After playing in so many projects on the last 25 years, Martha F. and Hudson from Rio de Janeiro felt that something was still missing. They teamed up to form The Lautreamonts. The duo then dived into lots of experimentation and the result was a sound full of percussion, odd tempos, exotic instruments and influences that go from Post-punk to Middle-eastern music.

They have just released their debut EP, Who are you wearing. Tomatrax caught up with the band to talk about their music.

How did the band form?
After playing in so many projects before, we wanted to reinvent ourselves and the way we make our music. There were lots of gaps that we wanted to fill in and a couple of years of not being in a band, we started to talk about this new project.
Then, we were chatting about how Martha’s previous band (punk/new wave act Set-Setters), started with the idea of making a cover version of Marilyn Monroe’s “Diamonds are Girls Best Friends”. The band was active for 5 years, but they never got to play that song.
So, we said we were finally doing the cover as a new project with just the two of us. As with the other band, the music developed, we’ve released this EP and the MM cover never saw the light of day! haha

Where did the name The Lautreamonts come from?
Do you remember the band that did the opening for Friends tv series? They were called “The Rembrandts”. I always thought it was a fun name. Then, when we were looking for name ideas for this band, we came with the name of Lautreamont, that was a writer we were a lot into by that time. Then we took the same idea of that band and put it The Lautreamonts.

You’ve just released your debut EP, how does it feel to have it out?
Totally relieved! Even though this is a short album, it took a real while to be done. This band started just as a playground of ideas where we were creating and experimenting things. There were a lot of trial and error until we finally get into what we thought it was our “music aesthetics”. Then, there was a lot refinement during the recording phase and a lot of working on the mixing. But now, we’re really happy and proud of it! And it seems that people are enjoying it as well. 🙂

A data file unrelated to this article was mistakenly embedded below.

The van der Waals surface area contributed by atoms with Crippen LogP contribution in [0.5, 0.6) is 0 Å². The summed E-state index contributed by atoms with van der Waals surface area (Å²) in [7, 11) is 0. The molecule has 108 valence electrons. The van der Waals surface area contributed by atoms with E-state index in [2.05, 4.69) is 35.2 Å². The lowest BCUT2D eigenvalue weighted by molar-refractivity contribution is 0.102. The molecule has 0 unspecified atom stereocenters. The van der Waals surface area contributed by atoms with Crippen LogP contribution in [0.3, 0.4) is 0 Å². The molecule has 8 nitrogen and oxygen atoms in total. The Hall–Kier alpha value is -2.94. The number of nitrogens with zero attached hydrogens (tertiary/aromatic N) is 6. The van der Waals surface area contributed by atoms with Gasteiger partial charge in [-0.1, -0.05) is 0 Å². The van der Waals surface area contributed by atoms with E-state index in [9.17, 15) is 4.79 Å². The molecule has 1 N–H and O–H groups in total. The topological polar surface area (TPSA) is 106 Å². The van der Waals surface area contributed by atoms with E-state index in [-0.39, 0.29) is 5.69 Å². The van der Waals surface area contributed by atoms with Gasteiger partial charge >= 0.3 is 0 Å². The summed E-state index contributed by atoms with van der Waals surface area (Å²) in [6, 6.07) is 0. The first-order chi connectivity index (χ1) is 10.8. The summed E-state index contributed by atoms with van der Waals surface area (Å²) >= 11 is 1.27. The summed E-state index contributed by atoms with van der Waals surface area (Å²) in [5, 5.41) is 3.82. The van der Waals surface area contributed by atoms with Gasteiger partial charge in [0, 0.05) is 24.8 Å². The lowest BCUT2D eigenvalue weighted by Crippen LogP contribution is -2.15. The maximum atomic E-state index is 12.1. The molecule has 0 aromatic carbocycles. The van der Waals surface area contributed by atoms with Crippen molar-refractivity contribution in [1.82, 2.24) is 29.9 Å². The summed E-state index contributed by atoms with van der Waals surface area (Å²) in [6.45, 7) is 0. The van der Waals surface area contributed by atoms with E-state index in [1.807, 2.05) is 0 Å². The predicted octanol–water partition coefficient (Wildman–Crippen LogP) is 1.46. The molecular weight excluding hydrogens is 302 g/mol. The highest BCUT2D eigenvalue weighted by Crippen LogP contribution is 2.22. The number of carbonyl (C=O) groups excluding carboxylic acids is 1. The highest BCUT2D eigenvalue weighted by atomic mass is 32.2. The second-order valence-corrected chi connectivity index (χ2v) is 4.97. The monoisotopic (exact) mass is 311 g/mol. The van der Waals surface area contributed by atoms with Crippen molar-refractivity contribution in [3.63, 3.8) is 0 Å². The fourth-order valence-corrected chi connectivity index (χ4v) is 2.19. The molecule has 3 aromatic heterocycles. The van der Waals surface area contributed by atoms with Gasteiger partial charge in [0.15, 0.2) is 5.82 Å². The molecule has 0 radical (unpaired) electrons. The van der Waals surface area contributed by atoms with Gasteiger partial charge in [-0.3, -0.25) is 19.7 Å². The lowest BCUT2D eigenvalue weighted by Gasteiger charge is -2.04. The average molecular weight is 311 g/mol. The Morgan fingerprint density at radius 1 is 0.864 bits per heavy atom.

The EP mixes influences ranging from Middle-eastern and Indian music to Post-punk, Post-rock, Dreampop/Shoegaze, and psychedelia is it hard to get the various sounds to work together?
Well, during the creative process, that wasn’t the most difficult thing. I think most of those elements were inserted naturally on the music. It was more a work creating a unity among the songs so it was perceived as a whole album and not a collection of songs. What really took time to do was during the mixing stage. Because the music is so full of elements, layers and small details that it was pretty hard to come with a polished version, but in the end, we think we’ve managed to do that.

You said that after playing in various projects over the last 25 years, something was still missing. Do you feel like you’ve found what was missing in this release?
I think so. As we’ve said earlier, there were some gaps that we had in other bands that we wanted to fill in now. First, we’d like to evolve our music, take a step further from the “1,2,3,4” from punk rock or the aggressiveness of metal. So, we took all of our other influences (that you’ve mentioned on the other question), put in a blender and got this result. Also, we needed songs that would fit better the softness of my vocals, instead of having to scream over 2 loud guitars, bass and drums. This music makes it easier to sing, control and make different things than with a punk band.
Another thing was that when you’re in a band with, say 3-4 other people, you have to deal with all this different egos, perspectives and goals. When you reduce it to only 2 persons, things are much easier to resolve.
And in that way, we wanted autonomy to guarantee the quality of the music in a live situation (something that we’ve never could control before). With this band and the technology that is available now, we have our own portable equipment that is tuned to our own needs, so we can create a more interesting either sonically but also visually, since we’re also bringing our video and light projection.

What was the inspiration behind the animated “button” video for The Adequacy Waltz?